You must follow specific rules at someone else’s home. Before you storm in with a half-bottle of wine from the store and track mud and dirt onto the hallway carpet, take a moment to learn the proper manners, or you should not expect to be invited back.

1. Bring something, even if the host hasn’t asked. Only think about showing up with something. A good bottle of wine is always welcome. 

2. Offer to help with dinner (or anything else). Your friend will always keep you from getting your hands dirty. The thought counts, right? 

3. Don’t make the guest room look like a bomb site by leaving used underwear and wet towels all over the floor. 

4. Get to know the rules of the house. Can I wear shoes? Which plates can go in the machine, and which ones can’t? Should the door not be locked? Learn everything right away to make your stay as stress-free as possible.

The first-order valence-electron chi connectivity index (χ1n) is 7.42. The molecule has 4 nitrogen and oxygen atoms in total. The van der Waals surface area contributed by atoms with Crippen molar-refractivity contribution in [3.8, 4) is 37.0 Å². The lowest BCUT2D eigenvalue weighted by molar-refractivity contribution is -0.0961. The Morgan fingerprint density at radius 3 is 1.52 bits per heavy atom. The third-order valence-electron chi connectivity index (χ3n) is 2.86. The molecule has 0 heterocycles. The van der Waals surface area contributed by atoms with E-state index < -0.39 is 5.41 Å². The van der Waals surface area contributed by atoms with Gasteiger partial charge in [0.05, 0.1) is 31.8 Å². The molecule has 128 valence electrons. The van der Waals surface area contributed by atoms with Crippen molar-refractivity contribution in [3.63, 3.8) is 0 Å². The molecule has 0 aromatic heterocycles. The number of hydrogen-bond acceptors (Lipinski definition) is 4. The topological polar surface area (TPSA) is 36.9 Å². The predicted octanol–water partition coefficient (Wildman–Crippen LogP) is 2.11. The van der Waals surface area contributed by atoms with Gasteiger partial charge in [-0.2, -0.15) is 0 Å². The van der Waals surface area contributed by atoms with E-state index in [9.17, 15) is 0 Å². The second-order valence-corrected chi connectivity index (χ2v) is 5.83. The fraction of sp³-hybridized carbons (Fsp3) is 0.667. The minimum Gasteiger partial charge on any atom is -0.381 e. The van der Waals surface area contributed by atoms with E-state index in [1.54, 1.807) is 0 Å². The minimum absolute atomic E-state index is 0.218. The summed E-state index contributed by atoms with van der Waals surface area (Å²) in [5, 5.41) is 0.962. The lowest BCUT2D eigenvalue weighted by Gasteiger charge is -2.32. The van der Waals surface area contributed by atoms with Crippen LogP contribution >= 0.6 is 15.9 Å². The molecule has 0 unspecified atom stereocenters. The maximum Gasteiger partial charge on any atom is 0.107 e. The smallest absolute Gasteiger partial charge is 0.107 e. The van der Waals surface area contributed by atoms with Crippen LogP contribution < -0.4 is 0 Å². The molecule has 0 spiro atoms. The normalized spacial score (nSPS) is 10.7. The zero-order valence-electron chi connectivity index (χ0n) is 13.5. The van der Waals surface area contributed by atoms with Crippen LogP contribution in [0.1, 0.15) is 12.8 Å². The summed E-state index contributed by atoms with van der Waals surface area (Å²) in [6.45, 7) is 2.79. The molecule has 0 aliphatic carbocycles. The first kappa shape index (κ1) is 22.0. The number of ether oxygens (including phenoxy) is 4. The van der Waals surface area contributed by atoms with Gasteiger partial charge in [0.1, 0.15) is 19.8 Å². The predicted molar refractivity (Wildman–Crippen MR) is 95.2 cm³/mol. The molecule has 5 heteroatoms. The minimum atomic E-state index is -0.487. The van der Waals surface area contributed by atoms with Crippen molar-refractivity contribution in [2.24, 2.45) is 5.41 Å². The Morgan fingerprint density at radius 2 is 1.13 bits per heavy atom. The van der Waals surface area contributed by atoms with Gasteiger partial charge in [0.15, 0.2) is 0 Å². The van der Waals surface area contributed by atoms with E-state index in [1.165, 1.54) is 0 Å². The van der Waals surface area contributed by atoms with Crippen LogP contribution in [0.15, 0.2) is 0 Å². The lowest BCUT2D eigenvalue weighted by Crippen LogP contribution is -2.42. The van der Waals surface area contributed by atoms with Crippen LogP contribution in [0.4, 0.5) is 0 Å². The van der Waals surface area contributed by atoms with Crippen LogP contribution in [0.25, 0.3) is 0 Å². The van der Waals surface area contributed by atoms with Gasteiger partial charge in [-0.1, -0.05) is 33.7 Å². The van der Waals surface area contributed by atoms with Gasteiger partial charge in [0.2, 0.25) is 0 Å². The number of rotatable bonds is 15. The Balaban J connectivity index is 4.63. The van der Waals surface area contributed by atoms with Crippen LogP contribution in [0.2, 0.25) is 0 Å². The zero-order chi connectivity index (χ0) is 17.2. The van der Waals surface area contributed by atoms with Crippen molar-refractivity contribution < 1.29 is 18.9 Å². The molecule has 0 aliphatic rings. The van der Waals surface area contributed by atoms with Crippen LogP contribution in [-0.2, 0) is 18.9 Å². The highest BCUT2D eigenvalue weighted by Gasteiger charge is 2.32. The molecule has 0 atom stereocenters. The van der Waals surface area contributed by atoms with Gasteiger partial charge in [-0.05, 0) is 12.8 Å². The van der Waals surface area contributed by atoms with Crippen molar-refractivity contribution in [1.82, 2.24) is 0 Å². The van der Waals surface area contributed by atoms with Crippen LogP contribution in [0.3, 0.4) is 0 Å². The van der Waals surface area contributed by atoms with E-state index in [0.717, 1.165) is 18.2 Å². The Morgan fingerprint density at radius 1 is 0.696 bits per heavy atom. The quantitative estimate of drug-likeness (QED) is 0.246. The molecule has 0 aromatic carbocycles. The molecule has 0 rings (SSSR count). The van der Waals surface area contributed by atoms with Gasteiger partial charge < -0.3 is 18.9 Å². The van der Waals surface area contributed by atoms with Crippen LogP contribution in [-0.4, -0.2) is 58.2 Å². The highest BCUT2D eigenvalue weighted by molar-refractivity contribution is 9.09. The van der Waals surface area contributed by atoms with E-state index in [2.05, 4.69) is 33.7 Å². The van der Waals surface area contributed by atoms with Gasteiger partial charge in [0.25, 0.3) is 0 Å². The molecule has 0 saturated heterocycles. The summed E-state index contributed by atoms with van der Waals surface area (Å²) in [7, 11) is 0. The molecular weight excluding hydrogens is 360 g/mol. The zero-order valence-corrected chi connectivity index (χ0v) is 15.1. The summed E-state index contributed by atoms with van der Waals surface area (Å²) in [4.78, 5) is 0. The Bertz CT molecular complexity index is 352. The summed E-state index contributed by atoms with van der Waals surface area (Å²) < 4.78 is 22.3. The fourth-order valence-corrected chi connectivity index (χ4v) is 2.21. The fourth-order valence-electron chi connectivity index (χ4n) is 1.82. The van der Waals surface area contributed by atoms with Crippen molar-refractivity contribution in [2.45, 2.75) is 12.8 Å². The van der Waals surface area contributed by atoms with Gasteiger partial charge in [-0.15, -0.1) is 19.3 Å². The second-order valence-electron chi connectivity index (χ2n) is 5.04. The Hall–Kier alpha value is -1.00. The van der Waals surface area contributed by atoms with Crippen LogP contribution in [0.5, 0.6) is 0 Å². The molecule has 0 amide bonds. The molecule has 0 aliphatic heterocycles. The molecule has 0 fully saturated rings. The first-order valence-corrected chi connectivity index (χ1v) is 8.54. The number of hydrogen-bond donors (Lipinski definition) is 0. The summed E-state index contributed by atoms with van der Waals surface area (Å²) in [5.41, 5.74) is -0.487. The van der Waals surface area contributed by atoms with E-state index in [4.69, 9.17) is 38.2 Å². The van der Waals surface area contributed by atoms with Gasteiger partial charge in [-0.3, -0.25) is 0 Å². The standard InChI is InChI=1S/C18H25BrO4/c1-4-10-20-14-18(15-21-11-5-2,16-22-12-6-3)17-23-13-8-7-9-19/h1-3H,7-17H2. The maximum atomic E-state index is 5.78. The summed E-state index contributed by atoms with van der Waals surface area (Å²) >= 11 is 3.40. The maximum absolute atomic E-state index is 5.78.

5. Wait to show up. This is the best way to scare your host.

6. Also, stay as long as you’re invited.

7. To thank you for letting you stay somewhere long, offer to cook or take your friend to dinner. In a pinch, a bottle of their favorite liquor would be nice.

8. Bring a changing gown. You don’t want to jog nervously from the bathroom to the bedroom every morning, barefoot and with both hands on your plums.

9. Don’t think your guests will be able to meet any crazy dietary needs you may have. Are you feeling sick? Fine. “Sorry, I can eat that,” she said. It has salt in it.” Get out of there.

10. When you leave, make sure the room is clean, take the sheets off the bed, and offer to put them in the washing machine.



Your main goal as a host is to make your guests feel at home so they wish they could stay longer. If you want to ensure your guests have a great time and talk about their visit correctly, here are some tips for good hosting manners.